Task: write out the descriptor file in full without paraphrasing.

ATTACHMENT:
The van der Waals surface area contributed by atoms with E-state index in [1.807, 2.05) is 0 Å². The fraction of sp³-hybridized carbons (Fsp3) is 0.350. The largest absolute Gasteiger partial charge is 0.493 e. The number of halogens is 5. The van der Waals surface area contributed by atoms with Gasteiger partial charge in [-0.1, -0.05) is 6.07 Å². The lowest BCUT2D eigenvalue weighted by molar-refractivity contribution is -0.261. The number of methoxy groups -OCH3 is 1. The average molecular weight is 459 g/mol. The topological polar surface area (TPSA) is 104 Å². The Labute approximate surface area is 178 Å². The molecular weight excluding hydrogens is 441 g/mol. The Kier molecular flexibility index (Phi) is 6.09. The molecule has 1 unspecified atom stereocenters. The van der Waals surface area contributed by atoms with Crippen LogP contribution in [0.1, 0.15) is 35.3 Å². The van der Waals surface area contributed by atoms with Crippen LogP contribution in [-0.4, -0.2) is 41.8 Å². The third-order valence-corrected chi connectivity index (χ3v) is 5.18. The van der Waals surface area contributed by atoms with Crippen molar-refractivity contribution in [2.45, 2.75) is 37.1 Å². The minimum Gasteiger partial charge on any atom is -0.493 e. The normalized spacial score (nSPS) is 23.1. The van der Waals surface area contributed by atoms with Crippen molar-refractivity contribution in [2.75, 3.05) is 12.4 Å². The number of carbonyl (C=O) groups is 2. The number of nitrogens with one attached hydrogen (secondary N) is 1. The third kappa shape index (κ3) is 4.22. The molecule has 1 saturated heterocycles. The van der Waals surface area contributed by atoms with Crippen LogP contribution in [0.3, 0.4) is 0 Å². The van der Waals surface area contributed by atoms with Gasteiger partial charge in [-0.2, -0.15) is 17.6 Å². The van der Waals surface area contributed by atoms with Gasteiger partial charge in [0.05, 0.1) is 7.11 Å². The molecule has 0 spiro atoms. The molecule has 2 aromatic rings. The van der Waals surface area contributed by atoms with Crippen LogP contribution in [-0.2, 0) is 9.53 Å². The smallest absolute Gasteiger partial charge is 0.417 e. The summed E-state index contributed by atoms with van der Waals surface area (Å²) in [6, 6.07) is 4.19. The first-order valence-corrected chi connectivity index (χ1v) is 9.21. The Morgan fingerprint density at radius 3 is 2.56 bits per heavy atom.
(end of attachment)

The van der Waals surface area contributed by atoms with E-state index in [1.807, 2.05) is 0 Å². The fraction of sp³-hybridized carbons (Fsp3) is 0.350. The largest absolute Gasteiger partial charge is 0.493 e. The number of halogens is 5. The van der Waals surface area contributed by atoms with Gasteiger partial charge in [-0.1, -0.05) is 6.07 Å². The lowest BCUT2D eigenvalue weighted by molar-refractivity contribution is -0.261. The number of methoxy groups -OCH3 is 1. The average molecular weight is 459 g/mol. The topological polar surface area (TPSA) is 104 Å². The Labute approximate surface area is 178 Å². The molecular weight excluding hydrogens is 441 g/mol. The Kier molecular flexibility index (Phi) is 6.09. The molecule has 1 unspecified atom stereocenters. The van der Waals surface area contributed by atoms with Crippen LogP contribution in [0.1, 0.15) is 35.3 Å². The van der Waals surface area contributed by atoms with Crippen LogP contribution in [-0.4, -0.2) is 41.8 Å². The third-order valence-corrected chi connectivity index (χ3v) is 5.18. The van der Waals surface area contributed by atoms with Crippen molar-refractivity contribution in [2.45, 2.75) is 37.1 Å². The minimum Gasteiger partial charge on any atom is -0.493 e. The normalized spacial score (nSPS) is 23.1. The van der Waals surface area contributed by atoms with Crippen molar-refractivity contribution in [2.75, 3.05) is 12.4 Å². The number of carbonyl (C=O) groups is 2. The number of nitrogens with one attached hydrogen (secondary N) is 1. The third kappa shape index (κ3) is 4.22. The molecule has 1 saturated heterocycles. The van der Waals surface area contributed by atoms with Crippen LogP contribution in [0.3, 0.4) is 0 Å². The van der Waals surface area contributed by atoms with Gasteiger partial charge in [-0.2, -0.15) is 17.6 Å². The van der Waals surface area contributed by atoms with Gasteiger partial charge in [0.05, 0.1) is 7.11 Å². The molecule has 0 spiro atoms. The molecule has 2 aromatic rings. The van der Waals surface area contributed by atoms with Crippen LogP contribution in [-0.2, 0) is 9.53 Å². The smallest absolute Gasteiger partial charge is 0.417 e. The summed E-state index contributed by atoms with van der Waals surface area (Å²) in [6, 6.07) is 4.19. The first-order valence-corrected chi connectivity index (χ1v) is 9.21. The Morgan fingerprint density at radius 3 is 2.56 bits per heavy atom.